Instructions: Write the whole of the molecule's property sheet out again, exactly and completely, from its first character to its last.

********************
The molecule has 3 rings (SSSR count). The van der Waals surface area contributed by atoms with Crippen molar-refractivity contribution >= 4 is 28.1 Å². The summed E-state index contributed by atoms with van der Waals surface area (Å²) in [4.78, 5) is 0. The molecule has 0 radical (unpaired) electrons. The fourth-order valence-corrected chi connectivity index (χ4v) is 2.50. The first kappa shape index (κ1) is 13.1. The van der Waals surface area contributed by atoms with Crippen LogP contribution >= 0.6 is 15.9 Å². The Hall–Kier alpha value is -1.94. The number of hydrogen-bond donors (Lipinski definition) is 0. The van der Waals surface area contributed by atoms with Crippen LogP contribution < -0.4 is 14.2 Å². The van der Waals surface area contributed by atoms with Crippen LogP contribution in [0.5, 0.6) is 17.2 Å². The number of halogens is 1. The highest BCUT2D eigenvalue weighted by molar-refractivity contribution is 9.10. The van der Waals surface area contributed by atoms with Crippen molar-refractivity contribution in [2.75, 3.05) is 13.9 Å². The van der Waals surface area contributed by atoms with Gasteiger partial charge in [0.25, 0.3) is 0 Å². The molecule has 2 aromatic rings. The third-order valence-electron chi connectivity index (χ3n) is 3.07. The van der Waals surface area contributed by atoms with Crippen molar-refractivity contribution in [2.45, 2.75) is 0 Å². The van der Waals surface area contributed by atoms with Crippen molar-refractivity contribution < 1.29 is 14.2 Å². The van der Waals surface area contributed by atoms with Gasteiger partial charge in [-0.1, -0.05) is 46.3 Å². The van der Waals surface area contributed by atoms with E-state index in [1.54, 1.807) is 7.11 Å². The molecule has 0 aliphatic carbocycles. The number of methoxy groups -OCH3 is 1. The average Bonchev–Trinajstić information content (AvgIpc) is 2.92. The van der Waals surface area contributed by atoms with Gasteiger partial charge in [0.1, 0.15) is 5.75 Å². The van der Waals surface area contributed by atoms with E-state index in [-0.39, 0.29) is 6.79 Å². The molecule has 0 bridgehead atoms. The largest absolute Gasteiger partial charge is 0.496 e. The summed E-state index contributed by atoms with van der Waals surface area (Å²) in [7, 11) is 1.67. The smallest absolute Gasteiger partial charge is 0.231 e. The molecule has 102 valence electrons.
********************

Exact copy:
The molecule has 3 rings (SSSR count). The van der Waals surface area contributed by atoms with Crippen molar-refractivity contribution >= 4 is 28.1 Å². The summed E-state index contributed by atoms with van der Waals surface area (Å²) in [4.78, 5) is 0. The molecule has 0 radical (unpaired) electrons. The fourth-order valence-corrected chi connectivity index (χ4v) is 2.50. The first kappa shape index (κ1) is 13.1. The van der Waals surface area contributed by atoms with Crippen LogP contribution >= 0.6 is 15.9 Å². The Hall–Kier alpha value is -1.94. The number of hydrogen-bond donors (Lipinski definition) is 0. The van der Waals surface area contributed by atoms with Crippen LogP contribution < -0.4 is 14.2 Å². The van der Waals surface area contributed by atoms with Crippen LogP contribution in [0.5, 0.6) is 17.2 Å². The number of halogens is 1. The highest BCUT2D eigenvalue weighted by molar-refractivity contribution is 9.10. The van der Waals surface area contributed by atoms with Crippen molar-refractivity contribution in [2.75, 3.05) is 13.9 Å². The van der Waals surface area contributed by atoms with Gasteiger partial charge in [0.25, 0.3) is 0 Å². The molecule has 2 aromatic rings. The third-order valence-electron chi connectivity index (χ3n) is 3.07. The van der Waals surface area contributed by atoms with Crippen molar-refractivity contribution in [2.45, 2.75) is 0 Å². The van der Waals surface area contributed by atoms with Crippen molar-refractivity contribution < 1.29 is 14.2 Å². The van der Waals surface area contributed by atoms with Gasteiger partial charge in [-0.1, -0.05) is 46.3 Å². The van der Waals surface area contributed by atoms with E-state index in [1.54, 1.807) is 7.11 Å². The molecule has 0 aliphatic carbocycles. The number of methoxy groups -OCH3 is 1. The average Bonchev–Trinajstić information content (AvgIpc) is 2.92. The van der Waals surface area contributed by atoms with Gasteiger partial charge in [0.1, 0.15) is 5.75 Å². The van der Waals surface area contributed by atoms with E-state index in [-0.39, 0.29) is 6.79 Å². The molecule has 0 bridgehead atoms. The largest absolute Gasteiger partial charge is 0.496 e. The summed E-state index contributed by atoms with van der Waals surface area (Å²) in [7, 11) is 1.67. The smallest absolute Gasteiger partial charge is 0.231 e. The molecule has 102 valence electrons.